But these are mere annoyances. The technological development that has done lasting harm of real social significance–the development that, despite the continuing harm it does, you risk ridicule if you publicly complain about today–is the cell phone.
Just 10 years ago, New York City (where I live) still abounded with collectively maintained public spaces in which citizens demonstrated respect for their community by not inflicting their banal bedroom lives on it. The world 10 years ago was not yet fully conquered by yak. It was still possible to see the use of Nokias as an ostentation or an affectation of the affluent. Or, more generously, as an affliction or a disability or a crutch. There was unfolding, after all, in New York in the late 1990s, a seamless citywide transition from nicotine culture to cellular culture. One day the lump in the shirt pocket was Marlboros, the next day it was Motorola. One day the vulnerably unaccompanied pretty girl was occupying her hands and mouth and attention with a cigarette, the next day she was occupying them with a very important conversation with a person who wasn’t you. One day a crowd gathered around the first kid on the playground with a pack of Kools, the next day around the first kid with a color screen. One day travelers were clicking lighters the second they were off an airplane, the next day they were speed-dialing. Pack-a-day habits became hundred-dollar monthly Verizon bills. Smoke pollution became sonic pollution. Although the irritant changed overnight, the suffering of a self-restrained majority at the hands of a compulsive minority, in restaurants and airports and other public spaces, remained eerily constant. Back in 1998, not long after I’d quit cigarettes, I would sit on the subway and watch other riders nervously folding and unfolding phones, or nibbling on the teatlike antennae that all the phones then had, or just quietly clutching their devices like a mother’s hand, and I would feel something close to sorry for them. It still seemed to me an open question how far the trend would go: whether New York truly wanted to become a city of phone addicts sleepwalking down the sidewalks in icky little clouds of private life, or whether the notion of a more restrained public self might somehow prevail.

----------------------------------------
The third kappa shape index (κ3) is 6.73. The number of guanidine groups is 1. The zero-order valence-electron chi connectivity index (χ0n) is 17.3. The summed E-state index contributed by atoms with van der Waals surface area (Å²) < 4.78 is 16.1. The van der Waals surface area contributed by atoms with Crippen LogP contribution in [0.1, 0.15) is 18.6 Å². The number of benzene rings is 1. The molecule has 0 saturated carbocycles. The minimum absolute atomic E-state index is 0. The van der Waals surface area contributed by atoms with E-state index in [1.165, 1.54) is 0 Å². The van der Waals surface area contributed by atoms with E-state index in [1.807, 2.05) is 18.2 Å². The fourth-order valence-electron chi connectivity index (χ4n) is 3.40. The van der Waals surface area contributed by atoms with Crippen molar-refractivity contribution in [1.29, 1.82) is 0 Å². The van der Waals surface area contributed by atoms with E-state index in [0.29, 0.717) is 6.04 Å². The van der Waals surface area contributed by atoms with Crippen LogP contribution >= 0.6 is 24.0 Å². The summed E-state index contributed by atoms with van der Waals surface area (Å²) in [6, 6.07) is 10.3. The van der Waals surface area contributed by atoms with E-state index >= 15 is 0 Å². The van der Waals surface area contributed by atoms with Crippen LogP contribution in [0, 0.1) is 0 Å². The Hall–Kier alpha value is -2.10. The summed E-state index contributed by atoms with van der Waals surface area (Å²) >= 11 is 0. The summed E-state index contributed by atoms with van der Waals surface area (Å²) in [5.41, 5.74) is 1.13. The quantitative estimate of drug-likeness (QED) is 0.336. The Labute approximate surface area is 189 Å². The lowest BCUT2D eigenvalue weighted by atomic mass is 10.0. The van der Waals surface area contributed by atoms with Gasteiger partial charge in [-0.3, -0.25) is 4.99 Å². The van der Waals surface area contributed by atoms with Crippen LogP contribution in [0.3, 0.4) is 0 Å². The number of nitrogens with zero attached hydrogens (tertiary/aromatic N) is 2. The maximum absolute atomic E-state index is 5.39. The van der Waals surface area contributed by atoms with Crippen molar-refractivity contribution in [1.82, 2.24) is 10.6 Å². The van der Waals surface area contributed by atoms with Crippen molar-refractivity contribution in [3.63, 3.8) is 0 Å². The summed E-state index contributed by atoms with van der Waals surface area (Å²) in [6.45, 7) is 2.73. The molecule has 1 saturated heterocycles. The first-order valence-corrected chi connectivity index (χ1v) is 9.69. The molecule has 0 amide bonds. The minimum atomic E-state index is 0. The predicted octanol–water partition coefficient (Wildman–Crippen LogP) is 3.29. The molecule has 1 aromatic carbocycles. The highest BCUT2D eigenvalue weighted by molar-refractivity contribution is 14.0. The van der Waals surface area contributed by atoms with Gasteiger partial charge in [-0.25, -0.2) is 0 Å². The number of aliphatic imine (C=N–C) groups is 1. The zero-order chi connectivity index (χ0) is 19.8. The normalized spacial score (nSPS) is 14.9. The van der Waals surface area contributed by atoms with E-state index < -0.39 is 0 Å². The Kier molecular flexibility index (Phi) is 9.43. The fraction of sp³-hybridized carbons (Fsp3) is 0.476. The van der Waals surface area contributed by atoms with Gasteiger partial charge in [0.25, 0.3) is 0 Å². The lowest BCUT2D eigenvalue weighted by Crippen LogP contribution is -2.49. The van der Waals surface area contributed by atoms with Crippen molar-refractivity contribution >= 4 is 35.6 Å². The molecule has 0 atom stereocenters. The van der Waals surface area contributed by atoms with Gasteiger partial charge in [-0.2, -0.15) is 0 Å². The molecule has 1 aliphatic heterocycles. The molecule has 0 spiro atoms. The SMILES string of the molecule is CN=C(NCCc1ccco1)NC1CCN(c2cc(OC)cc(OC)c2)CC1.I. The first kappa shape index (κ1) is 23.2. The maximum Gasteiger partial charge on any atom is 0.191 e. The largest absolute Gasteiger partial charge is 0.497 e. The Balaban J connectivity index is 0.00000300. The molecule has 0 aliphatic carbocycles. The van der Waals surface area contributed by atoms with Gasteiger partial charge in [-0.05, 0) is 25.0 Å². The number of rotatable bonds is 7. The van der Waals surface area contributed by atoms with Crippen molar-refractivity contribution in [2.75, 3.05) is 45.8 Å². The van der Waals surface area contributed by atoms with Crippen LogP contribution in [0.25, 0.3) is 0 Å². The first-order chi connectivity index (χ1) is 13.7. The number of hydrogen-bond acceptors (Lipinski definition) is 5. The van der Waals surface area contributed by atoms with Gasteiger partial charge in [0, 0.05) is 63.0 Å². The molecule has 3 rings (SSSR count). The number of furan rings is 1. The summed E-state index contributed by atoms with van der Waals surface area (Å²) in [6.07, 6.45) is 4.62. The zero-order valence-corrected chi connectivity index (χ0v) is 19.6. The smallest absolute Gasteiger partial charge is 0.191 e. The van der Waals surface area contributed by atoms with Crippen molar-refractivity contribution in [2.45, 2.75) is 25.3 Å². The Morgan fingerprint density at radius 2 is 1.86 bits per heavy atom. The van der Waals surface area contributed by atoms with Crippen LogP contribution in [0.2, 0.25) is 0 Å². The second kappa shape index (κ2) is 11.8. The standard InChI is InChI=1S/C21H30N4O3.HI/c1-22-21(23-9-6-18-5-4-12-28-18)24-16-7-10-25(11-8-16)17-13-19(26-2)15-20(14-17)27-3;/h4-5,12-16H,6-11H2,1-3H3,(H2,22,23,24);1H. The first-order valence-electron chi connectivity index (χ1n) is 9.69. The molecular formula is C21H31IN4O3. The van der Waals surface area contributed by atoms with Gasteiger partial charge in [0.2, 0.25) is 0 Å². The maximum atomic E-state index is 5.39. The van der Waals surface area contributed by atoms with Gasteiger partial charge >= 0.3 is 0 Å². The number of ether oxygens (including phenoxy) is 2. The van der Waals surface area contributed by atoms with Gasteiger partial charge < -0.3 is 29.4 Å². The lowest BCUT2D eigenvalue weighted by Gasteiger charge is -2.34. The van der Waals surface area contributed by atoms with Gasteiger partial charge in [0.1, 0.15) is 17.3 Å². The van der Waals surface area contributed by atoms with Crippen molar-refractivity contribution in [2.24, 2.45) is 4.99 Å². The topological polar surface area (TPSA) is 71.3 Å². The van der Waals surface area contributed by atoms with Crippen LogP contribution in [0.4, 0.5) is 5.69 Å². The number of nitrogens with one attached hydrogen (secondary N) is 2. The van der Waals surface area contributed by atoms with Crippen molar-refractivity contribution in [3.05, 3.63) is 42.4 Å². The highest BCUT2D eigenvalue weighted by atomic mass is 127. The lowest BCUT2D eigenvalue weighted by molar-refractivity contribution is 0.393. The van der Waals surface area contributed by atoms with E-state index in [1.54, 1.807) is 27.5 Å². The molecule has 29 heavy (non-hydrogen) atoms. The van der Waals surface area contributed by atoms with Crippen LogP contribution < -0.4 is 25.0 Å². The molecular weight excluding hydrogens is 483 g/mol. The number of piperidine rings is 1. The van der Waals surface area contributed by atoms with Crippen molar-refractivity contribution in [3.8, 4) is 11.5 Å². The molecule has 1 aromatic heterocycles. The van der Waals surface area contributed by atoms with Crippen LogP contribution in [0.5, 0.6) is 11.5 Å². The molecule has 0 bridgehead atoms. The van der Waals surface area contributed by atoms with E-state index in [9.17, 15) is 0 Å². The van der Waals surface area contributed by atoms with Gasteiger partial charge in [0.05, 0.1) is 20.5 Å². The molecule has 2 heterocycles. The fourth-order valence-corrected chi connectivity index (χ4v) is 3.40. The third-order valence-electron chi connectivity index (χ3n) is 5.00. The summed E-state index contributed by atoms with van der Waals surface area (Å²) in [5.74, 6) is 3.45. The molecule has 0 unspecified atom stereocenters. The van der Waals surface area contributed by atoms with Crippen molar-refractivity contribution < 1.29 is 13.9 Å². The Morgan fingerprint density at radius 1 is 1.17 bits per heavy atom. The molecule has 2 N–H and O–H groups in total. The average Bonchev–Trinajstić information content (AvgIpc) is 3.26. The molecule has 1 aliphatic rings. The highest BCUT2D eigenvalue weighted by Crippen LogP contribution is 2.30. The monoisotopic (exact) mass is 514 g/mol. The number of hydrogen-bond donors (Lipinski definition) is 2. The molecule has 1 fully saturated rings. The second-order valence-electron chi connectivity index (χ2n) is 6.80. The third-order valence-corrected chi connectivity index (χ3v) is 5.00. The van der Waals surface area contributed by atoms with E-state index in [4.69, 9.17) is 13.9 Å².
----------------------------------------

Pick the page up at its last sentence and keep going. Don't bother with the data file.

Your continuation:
Needless to say, there wasn’t any contest. The cell phone wasn’t one of those modern developments, like Ritalin or oversized umbrellas, for which significant pockets of civilian resistance hearteningly persist. Its triumph was swift and total. Its abuses were lamented and bitched about in essays and columns and letters to various editors, and then lamented and bitched about more trenchantly when the abuses seemed only to be getting worse, but that was the end of it. The complaints had been registered, some small token adjustments had been made (the “quiet car” on Amtrak trains; discreet little signs poignantly pleading for restraint in restaurants and gyms), and cellular technology was then free to continue doing its damage without fear of further criticism, because further criticism would be unfresh and uncool. Grampaw.